Happy people dancing on a hill

Since 2000 Denmark has been voted the happiest country in the world 13 times, followed by Finland and Iceland (both 8 times), Norway (4 times) and Switzerland (2 times).

We’ve all seen the images: shiny blonde people with gleaming smiles on snowy mountaintops, wearing bright colours, smoking Peter Stuyvesant cigarettes and having spontaneous, effervescent conversations with strangers on public transport. And all the while a beaming sun is irradiating the fertile, fleecy fields with its joyous rays.

I’m sorry, I seem to be misremembering something here. Probably a fever dream I got mixed up with a 1970s cigarette ad. An occasional occurrence. Just to be clear: there are no mountains in Denmark, so the snowy mountaintops are not quite part of the happiness package. You can probably also scrap the spontaneous conversations on the bus. And the gaudy clothing. And the constant sunshine.

In fact, it’s pretty gloomy here half of the year. Everything seems a bit more subdued than it’s supposed to be. Like it’s camouflaged from the world, not wanting to draw any attention to itself. 

If you’ve heard about all this happiness going around and you are planning to visit Denmark with the aim of seeing blissful people singing and dancing in the rain, decked in jazzy streamers, bounding through the candy-coloured, glittering streets in variegated nosegays, looking like they’ve just experienced the rapture, let me stop you right there.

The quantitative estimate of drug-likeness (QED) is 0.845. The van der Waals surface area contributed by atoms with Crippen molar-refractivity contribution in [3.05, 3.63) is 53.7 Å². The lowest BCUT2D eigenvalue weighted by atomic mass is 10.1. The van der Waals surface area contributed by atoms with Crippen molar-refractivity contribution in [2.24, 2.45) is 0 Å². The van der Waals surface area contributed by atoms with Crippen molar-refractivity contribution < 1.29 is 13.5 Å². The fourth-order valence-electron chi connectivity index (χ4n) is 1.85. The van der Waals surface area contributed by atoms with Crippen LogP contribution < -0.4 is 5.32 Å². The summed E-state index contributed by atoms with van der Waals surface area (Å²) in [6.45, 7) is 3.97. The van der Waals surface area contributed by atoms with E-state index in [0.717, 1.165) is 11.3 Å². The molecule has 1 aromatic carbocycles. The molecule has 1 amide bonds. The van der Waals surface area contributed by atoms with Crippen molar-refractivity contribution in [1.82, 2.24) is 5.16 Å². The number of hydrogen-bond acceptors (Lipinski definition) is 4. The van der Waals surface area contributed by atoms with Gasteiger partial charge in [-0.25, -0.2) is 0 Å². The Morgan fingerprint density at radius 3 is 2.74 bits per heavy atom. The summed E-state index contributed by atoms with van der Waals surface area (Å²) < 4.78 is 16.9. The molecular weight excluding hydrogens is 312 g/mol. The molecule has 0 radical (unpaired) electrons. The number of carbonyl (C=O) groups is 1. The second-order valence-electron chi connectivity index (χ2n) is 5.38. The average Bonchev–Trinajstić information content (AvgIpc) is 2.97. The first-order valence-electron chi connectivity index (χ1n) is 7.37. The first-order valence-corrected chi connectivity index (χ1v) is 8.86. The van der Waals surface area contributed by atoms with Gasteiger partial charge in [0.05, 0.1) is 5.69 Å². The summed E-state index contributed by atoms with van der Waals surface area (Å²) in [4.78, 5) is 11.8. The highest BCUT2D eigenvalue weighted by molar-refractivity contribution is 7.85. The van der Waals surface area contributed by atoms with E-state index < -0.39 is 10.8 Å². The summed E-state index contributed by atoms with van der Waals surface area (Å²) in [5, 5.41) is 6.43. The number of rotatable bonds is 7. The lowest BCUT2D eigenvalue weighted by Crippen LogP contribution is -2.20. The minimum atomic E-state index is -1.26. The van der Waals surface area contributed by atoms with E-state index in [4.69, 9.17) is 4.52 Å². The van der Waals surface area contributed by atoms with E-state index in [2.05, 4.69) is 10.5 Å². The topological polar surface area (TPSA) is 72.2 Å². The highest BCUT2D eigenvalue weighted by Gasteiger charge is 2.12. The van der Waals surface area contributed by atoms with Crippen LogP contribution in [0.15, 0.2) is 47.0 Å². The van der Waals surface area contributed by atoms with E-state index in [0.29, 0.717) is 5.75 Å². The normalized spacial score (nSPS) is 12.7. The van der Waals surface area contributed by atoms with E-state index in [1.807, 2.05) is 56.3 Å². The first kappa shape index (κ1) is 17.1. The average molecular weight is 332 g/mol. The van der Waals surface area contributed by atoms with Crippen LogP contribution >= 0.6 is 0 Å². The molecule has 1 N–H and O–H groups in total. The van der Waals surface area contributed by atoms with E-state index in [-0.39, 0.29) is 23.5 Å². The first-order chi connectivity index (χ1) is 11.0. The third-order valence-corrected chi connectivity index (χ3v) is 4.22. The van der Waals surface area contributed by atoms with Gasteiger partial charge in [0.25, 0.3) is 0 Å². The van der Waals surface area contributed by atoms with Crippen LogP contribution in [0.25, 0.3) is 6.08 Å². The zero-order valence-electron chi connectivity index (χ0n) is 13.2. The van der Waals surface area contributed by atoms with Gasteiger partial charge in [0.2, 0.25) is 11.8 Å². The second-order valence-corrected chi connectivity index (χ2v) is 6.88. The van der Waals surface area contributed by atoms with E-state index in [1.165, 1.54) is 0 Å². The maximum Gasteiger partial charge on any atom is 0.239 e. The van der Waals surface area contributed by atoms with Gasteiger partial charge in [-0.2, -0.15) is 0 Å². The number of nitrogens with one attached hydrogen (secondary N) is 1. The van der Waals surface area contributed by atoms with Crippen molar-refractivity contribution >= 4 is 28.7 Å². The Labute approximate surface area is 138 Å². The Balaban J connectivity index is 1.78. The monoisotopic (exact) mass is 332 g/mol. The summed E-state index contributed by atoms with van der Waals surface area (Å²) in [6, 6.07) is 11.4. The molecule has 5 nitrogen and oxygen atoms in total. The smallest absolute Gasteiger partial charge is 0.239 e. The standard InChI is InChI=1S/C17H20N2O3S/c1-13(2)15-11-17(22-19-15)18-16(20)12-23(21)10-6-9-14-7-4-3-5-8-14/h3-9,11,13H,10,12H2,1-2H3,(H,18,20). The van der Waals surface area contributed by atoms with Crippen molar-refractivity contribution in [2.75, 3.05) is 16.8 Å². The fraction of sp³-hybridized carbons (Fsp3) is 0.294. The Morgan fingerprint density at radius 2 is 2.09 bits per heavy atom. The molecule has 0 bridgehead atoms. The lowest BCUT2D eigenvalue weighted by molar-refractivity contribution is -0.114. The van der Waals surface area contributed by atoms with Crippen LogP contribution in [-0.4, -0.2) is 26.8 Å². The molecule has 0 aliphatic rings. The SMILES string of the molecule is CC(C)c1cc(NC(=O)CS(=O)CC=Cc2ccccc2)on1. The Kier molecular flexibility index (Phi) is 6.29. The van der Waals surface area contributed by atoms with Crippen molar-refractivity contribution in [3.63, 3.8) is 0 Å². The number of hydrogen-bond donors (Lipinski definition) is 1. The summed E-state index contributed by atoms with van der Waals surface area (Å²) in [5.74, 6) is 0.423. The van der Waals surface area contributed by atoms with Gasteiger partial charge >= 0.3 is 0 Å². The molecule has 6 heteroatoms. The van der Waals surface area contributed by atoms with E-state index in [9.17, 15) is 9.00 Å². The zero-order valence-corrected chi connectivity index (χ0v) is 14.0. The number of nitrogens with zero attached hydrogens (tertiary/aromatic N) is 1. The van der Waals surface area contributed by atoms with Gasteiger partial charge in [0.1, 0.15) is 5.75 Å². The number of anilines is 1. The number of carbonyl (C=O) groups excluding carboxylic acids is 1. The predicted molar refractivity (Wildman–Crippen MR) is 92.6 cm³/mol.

Like the younger me, you may have been labouring under some misapprehensions about the nature of happiness, where multiple nosegays are a prime component, and that just might be the crux of the matter.

What, then, goes into that curious cauldron of contentment that’s so characteristic of these colder climes? Is it money? Personal and professional achievement? Community? The answer seems to be yes for these and other factors, and all in measured amounts. 

The Nordic countries are known for their social and economic models that focus on their citizens’ needs. 

In the USA, in contrast, where the individual’s success in the world depends entirely on the strength of their own bootstraps, socially vulnerable individuals such as the homeless, people struggling with substance abuse, mentally ill individuals, and the lonely will likely encounter various punitive “solutions” in the form of further alienation and even physical violence, whereas in Copenhagen your urgent psychological needs are addressed by a social worker and an emergency responder driving a sociolance.

Likewise, your American healthcare needs, your education or even your child might cost you a hefty sum, whereas the high level of social trust and equality among Danes mean that people feel a responsibility to contribute to these services for everyone. 

The fundamental factor here is that the Danish happiness baseline is realistic, and well within the parameters of basic human needs. What this means is that Danes are happy with what they have. They are not born into the expectation to follow a Danish Dream, in which their ambition is sure to make them billionaires one day, to compete with and to rise meteorically above their fellow citizens. Education and healthcare are basic human rights, which are provided for. If you have a brick of rye bread and a stick of smoked salami in your kitchen in addition to that, what more do you really need?

It is fundamentally a cultural approach embodied by economic policies, which seems to work very well for everyone. 

Everyone, except for Sweden, who never seems to make it onto these happiness lists. Yes, what is up with Sweden? They have the exact same system, but only ever came third, and only twice since 2000. Why is Sweden such an outlier? 

The answer is surprisingly simple, though not immediately obvious. Unlike in other Nordic countries, Swedes’ happiness arrives in a cardboard box with laborious instructions, and you are expected to assemble it yourself.